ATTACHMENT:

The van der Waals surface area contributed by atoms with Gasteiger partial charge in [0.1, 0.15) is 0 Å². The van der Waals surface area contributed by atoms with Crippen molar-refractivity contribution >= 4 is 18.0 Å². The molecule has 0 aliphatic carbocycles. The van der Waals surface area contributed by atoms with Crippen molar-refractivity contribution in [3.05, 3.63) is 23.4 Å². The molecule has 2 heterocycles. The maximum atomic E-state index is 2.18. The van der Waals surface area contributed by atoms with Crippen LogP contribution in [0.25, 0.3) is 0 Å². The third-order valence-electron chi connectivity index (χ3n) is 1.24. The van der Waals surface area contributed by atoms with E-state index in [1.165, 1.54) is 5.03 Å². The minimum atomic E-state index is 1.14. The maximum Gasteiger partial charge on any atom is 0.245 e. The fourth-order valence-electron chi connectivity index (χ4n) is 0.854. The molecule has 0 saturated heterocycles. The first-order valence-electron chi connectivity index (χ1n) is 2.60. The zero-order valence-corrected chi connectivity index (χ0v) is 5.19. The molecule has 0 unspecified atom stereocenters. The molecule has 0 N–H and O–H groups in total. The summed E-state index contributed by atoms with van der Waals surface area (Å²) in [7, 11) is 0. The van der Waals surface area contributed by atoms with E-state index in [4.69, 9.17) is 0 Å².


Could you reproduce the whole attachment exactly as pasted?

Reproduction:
The van der Waals surface area contributed by atoms with Gasteiger partial charge in [0.1, 0.15) is 0 Å². The van der Waals surface area contributed by atoms with Crippen molar-refractivity contribution >= 4 is 18.0 Å². The molecule has 0 aliphatic carbocycles. The van der Waals surface area contributed by atoms with Crippen molar-refractivity contribution in [3.05, 3.63) is 23.4 Å². The molecule has 2 heterocycles. The maximum atomic E-state index is 2.18. The van der Waals surface area contributed by atoms with Crippen LogP contribution in [0.25, 0.3) is 0 Å². The third-order valence-electron chi connectivity index (χ3n) is 1.24. The van der Waals surface area contributed by atoms with E-state index in [1.165, 1.54) is 5.03 Å². The minimum atomic E-state index is 1.14. The maximum Gasteiger partial charge on any atom is 0.245 e. The fourth-order valence-electron chi connectivity index (χ4n) is 0.854. The molecule has 0 saturated heterocycles. The first-order valence-electron chi connectivity index (χ1n) is 2.60. The zero-order valence-corrected chi connectivity index (χ0v) is 5.19. The molecule has 0 unspecified atom stereocenters. The molecule has 0 N–H and O–H groups in total. The summed E-state index contributed by atoms with van der Waals surface area (Å²) in [7, 11) is 0. The van der Waals surface area contributed by atoms with E-state index in [4.69, 9.17) is 0 Å².